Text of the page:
According to Andina news agency, the newly discovered road is about one and a half kilometers long, and varies between 1.2 and 1.4 meters in breadth, depending on the terrain. The road begins at Wayraqtambo and leads up to a platform from which travelers can see parts of the complex at Machu Picchu.

Right now, much of the road is covered in vegetation and therefore difficult to sée. El Comercio reports that specialists are working to clear the road. Read more.

!!!

archaeologicalnews

These Are The World’s Oldest Pants

archaeologicalnews:

image

Two men whose remains were recently excavated from tombs in western China put their pants on one leg at a time, just like the rest of us. But these nomadic herders did so between 3,300 and 3,000 years ago, making their trousers the oldest known examples of this innovative apparel, a new study finds.

With straight-fitting legs and a wide crotch, the ancient wool trousers resemble modern riding pants, says a team led by archaeologists Ulrike Beck and Mayke Wagner of the German Archaeological Institute in Berlin. The discoveries, uncovered in the Yanghai graveyard in China’s Tarim Basin, support previous work suggesting that nomadic herders in Central Asia invented pants to provide bodily protection and freedom of movement for horseback journeys and mounted warfare, the scientists report May 22 in Quaternary International. Read more.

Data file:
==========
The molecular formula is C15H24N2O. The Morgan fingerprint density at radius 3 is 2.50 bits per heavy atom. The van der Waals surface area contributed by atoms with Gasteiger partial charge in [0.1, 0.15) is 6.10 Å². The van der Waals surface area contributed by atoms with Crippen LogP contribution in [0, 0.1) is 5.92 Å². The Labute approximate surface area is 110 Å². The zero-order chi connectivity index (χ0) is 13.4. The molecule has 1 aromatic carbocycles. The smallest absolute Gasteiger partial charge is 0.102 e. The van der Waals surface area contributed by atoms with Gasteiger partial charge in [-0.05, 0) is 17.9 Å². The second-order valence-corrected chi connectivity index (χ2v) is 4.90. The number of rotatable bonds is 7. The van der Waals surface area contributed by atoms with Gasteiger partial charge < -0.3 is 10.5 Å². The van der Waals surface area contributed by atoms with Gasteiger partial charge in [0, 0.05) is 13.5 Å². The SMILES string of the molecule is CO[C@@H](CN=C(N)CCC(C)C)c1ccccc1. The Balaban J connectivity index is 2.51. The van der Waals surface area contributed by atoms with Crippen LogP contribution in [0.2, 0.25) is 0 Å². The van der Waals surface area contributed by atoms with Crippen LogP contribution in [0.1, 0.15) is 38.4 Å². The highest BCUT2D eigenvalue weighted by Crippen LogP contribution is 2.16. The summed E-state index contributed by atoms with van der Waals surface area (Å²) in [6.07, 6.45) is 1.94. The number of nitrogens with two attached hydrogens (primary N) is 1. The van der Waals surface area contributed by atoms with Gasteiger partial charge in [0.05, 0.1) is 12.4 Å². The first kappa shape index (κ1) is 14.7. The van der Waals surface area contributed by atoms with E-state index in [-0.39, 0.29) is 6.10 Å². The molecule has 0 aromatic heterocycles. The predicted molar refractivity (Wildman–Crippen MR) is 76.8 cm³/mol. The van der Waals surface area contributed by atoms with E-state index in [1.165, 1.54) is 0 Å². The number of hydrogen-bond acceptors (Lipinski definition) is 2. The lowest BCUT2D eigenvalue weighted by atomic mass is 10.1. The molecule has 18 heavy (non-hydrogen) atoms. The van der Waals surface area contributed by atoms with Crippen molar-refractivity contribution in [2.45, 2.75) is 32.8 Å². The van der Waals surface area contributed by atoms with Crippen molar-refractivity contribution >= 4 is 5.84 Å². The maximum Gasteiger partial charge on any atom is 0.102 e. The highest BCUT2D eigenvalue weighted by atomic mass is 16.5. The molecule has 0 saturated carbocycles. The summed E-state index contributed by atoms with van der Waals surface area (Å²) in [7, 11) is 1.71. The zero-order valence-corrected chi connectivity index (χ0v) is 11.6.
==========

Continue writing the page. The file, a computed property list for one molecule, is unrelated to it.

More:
For swordgirl, because it’s important to study your enemies. 

archaeologicalnews

Battered pot found in Cornish garage unlocks Egypt excavation secrets

archaeologicalnews:

image

A battered pot found in a garage in Cornwall, broken in antiquity and broken again and mended with superglue some 5,500 years later, was treasure – but the scruffy little cardboard label it held is now unlocking a lost history of finds from excavations in Egypt scattered across the world in the late 19th century.

The pot came with an odd family legend that back in the 1950s it was accepted in lieu of a fare by a taxi driver in High Wycombe. Alice Stevenson, curator at the Petrie Museum in London, which among its 80,000 objects has the original excavation records and hundreds of pieces from the same Egyptian cemetery, believes the story is true and may even have identified the mysterious passenger. Read more.

archaeologicalnews

7,000-year-old cave paintings found in Spain

archaeologicalnews:

image

Archaeologists in eastern Spain have discovered 12 prehistoric rock paintings depicting hunting scenes from 7,000 years ago.

Town hall representatives in the Valencian municipality of Vilafranca announced the finding on Tuesday, the first of its kind and importance for many years in the region.

Although archaeologists are still searching the area for more rock paintings, their work has already unveiled detailed depictions of prehistoric hunting; including bulls, goats and archers chasing them down.

The site’s location is being kept a secret until the necessary security precautions are in place. Read more.

archaeologicalnews

Ancient Puppy Paw Prints Found on Roman Tiles

archaeologicalnews:

image

The paw prints and hoof prints of a few meddlesome animals have been preserved for posterity on ancient Roman tiles recently discovered by archeologists in England.

"They are beautiful finds, as they represent a snapshot, a single moment in history," said Nick Daffern, a senior project manager with Wardell Armstrong Archaeology. "It is lovely to imagine some irate person chasing a dog or some other animal away from their freshly made tiles."

The artifacts, which could be nearly 2,000 years old, were found in the Blackfriars area of Leicester, the English city where the long-lost bones of King Richard III were discovered under a parking lot in 2012. Read more.